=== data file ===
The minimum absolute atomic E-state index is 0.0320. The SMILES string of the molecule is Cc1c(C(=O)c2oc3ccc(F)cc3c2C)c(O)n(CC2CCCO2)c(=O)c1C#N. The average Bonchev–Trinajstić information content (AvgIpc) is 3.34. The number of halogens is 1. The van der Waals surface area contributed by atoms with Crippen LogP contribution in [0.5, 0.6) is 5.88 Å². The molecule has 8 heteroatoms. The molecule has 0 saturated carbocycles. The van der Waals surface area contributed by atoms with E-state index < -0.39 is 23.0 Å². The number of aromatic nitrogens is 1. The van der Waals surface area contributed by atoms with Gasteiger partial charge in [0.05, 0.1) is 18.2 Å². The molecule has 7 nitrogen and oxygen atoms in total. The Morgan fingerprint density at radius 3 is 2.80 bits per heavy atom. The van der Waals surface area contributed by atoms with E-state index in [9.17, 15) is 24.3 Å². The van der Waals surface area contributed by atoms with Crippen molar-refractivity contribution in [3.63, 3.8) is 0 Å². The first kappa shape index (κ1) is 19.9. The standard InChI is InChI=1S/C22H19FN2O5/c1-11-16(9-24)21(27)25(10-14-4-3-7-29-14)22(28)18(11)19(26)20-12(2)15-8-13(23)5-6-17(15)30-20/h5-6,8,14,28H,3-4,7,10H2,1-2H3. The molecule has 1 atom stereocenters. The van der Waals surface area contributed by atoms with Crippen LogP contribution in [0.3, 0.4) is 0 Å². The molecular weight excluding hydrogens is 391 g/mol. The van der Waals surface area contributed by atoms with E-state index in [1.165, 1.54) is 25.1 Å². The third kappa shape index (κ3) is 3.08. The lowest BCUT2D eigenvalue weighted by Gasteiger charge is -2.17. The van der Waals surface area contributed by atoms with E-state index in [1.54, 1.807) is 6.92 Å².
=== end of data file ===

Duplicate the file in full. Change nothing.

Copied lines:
The minimum absolute atomic E-state index is 0.0320. The SMILES string of the molecule is Cc1c(C(=O)c2oc3ccc(F)cc3c2C)c(O)n(CC2CCCO2)c(=O)c1C#N. The average Bonchev–Trinajstić information content (AvgIpc) is 3.34. The number of halogens is 1. The van der Waals surface area contributed by atoms with Crippen LogP contribution in [0.5, 0.6) is 5.88 Å². The molecule has 8 heteroatoms. The molecule has 0 saturated carbocycles. The van der Waals surface area contributed by atoms with E-state index < -0.39 is 23.0 Å². The number of aromatic nitrogens is 1. The van der Waals surface area contributed by atoms with Gasteiger partial charge in [0.05, 0.1) is 18.2 Å². The molecule has 7 nitrogen and oxygen atoms in total. The Morgan fingerprint density at radius 3 is 2.80 bits per heavy atom. The van der Waals surface area contributed by atoms with E-state index in [9.17, 15) is 24.3 Å². The van der Waals surface area contributed by atoms with Crippen molar-refractivity contribution in [3.63, 3.8) is 0 Å². The first kappa shape index (κ1) is 19.9. The standard InChI is InChI=1S/C22H19FN2O5/c1-11-16(9-24)21(27)25(10-14-4-3-7-29-14)22(28)18(11)19(26)20-12(2)15-8-13(23)5-6-17(15)30-20/h5-6,8,14,28H,3-4,7,10H2,1-2H3. The molecule has 1 atom stereocenters. The van der Waals surface area contributed by atoms with Crippen LogP contribution in [0.3, 0.4) is 0 Å². The molecular weight excluding hydrogens is 391 g/mol. The van der Waals surface area contributed by atoms with E-state index in [1.165, 1.54) is 25.1 Å². The third kappa shape index (κ3) is 3.08. The lowest BCUT2D eigenvalue weighted by Gasteiger charge is -2.17. The van der Waals surface area contributed by atoms with E-state index in [1.54, 1.807) is 6.92 Å².